Tuesday, June 28, 2011

What To Do When You're Expecting

Anyone who's had a child is familar with the book, What to Expect When You're Expecting. Here is one thing to consider doing while expecting: investigate cord blood banking.

It is unlikely that your future child will ever be afflicted with any of the conditions a cache of stem cells could mitigate/cure. Plus, the initial cost and yearly storage fee is material. My family has learned, however, that the unlikely can happen.

A bone marrow transplant, which hopefully I will never need, is one example where stored cord blood could some day save the life of an adult diagnosed with certain types of Leukemia. There is no better match (and thus minimal risk of the body rejecting it) than one's own genetic material. Additionally, cord blood can be used for a transplant even if it's only a partial match, thus siblings and parents could potentially use one child's stored cells. One of the first things my obstetrician told me when we discussed my leukemia is that we should save my next child's cord blood, just in case I need it if I ever relapse.*

As science develops, there will be even more applications for the umbilical cord stem cells. Scientists are also researching ways of harvesting stem cells from adults, which could make cord blood banking unneccesary. However, harvesting adult stem cells is still in a developmental stage.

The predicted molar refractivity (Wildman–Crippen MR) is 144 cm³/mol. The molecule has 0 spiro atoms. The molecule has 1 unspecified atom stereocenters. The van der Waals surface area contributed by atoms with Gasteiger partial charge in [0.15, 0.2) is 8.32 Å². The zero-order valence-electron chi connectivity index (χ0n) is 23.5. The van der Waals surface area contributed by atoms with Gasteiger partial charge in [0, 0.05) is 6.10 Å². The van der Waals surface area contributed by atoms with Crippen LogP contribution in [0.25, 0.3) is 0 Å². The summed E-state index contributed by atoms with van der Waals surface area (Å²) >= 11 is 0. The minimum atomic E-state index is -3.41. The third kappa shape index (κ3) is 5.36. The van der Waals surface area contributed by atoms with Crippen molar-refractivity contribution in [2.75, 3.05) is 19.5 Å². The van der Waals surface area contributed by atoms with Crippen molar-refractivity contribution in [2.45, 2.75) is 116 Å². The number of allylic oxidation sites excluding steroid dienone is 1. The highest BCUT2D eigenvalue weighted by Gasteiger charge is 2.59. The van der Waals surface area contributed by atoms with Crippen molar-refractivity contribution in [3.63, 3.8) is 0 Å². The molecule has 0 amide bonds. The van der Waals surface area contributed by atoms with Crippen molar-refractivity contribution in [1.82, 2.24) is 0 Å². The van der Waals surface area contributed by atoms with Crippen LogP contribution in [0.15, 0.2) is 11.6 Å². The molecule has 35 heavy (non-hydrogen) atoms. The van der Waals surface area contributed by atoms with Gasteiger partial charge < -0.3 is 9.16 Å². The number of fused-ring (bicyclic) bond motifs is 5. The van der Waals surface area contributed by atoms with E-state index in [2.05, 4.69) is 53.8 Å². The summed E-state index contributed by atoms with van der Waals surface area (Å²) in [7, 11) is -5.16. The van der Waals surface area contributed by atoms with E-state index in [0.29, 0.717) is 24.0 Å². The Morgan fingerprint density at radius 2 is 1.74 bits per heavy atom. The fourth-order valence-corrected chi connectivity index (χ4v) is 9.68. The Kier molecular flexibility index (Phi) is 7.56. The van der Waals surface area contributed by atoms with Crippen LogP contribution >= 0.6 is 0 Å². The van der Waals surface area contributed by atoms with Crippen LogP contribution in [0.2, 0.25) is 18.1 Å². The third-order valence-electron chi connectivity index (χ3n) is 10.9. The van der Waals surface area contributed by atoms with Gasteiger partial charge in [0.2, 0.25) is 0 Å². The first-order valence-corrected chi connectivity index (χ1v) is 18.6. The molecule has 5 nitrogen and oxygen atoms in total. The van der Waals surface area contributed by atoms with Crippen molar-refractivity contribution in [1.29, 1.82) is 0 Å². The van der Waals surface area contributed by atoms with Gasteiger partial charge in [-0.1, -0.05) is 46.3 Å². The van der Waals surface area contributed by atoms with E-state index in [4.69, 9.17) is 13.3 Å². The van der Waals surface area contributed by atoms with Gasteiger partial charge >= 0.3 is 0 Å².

Although the above may read like a sales pitch, I am not getting a kickback from the cord blood banking companies. It may be the right choice for some families, but there are a lot of considerations, cost being one of them.

The following link may be helpful for anyone who is expecting, or expects to expect: Banking Your Baby's Cord Blood: An Overview

The cord blood preservation option is a good insurance policy, but doesn't eliminate the need today for bone marrow donors for leukemia patients needing a transplant. That will be the topic of another blog entry.

* Fertility is a common concern for young adults with cancer (as well as for many couples without cancer). Each patient has his/her own specific concerns and circumstances. It is a complex and difficult subject to discuss. I still cry over Lily's loss when I go to Babies R Us to get Katelyn more diapers. Maybe once diapers no longer make me cry, I'll write about the subject.